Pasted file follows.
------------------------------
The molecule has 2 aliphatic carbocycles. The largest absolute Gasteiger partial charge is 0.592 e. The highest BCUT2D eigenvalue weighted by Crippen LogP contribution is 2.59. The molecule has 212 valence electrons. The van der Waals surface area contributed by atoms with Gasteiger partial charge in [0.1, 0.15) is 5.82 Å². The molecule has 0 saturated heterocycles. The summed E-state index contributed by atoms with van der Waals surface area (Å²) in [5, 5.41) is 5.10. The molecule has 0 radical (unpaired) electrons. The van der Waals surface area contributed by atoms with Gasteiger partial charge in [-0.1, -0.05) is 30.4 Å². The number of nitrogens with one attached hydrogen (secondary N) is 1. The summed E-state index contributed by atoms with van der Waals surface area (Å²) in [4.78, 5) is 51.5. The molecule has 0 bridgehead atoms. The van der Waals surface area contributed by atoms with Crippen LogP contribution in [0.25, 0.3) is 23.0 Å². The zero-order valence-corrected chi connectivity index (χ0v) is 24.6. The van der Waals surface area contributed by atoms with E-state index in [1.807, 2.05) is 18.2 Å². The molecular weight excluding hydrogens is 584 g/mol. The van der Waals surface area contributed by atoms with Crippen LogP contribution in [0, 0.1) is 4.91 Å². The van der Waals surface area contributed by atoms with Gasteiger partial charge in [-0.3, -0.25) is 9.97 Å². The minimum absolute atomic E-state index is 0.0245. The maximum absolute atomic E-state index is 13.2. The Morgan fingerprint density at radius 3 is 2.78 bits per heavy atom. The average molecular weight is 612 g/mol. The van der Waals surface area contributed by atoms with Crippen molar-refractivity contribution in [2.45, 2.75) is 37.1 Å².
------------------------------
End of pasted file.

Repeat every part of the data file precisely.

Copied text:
The molecule has 2 aliphatic carbocycles. The largest absolute Gasteiger partial charge is 0.592 e. The highest BCUT2D eigenvalue weighted by Crippen LogP contribution is 2.59. The molecule has 212 valence electrons. The van der Waals surface area contributed by atoms with Gasteiger partial charge in [0.1, 0.15) is 5.82 Å². The molecule has 0 saturated heterocycles. The summed E-state index contributed by atoms with van der Waals surface area (Å²) in [5, 5.41) is 5.10. The molecule has 0 radical (unpaired) electrons. The van der Waals surface area contributed by atoms with Gasteiger partial charge in [-0.1, -0.05) is 30.4 Å². The number of nitrogens with one attached hydrogen (secondary N) is 1. The summed E-state index contributed by atoms with van der Waals surface area (Å²) in [4.78, 5) is 51.5. The molecule has 0 bridgehead atoms. The van der Waals surface area contributed by atoms with Crippen LogP contribution in [0.25, 0.3) is 23.0 Å². The zero-order valence-corrected chi connectivity index (χ0v) is 24.6. The van der Waals surface area contributed by atoms with E-state index in [1.807, 2.05) is 18.2 Å². The molecular weight excluding hydrogens is 584 g/mol. The van der Waals surface area contributed by atoms with Crippen LogP contribution in [0, 0.1) is 4.91 Å². The van der Waals surface area contributed by atoms with Gasteiger partial charge in [-0.3, -0.25) is 9.97 Å². The minimum absolute atomic E-state index is 0.0245. The maximum absolute atomic E-state index is 13.2. The Morgan fingerprint density at radius 3 is 2.78 bits per heavy atom. The average molecular weight is 612 g/mol. The van der Waals surface area contributed by atoms with Crippen molar-refractivity contribution in [2.45, 2.75) is 37.1 Å².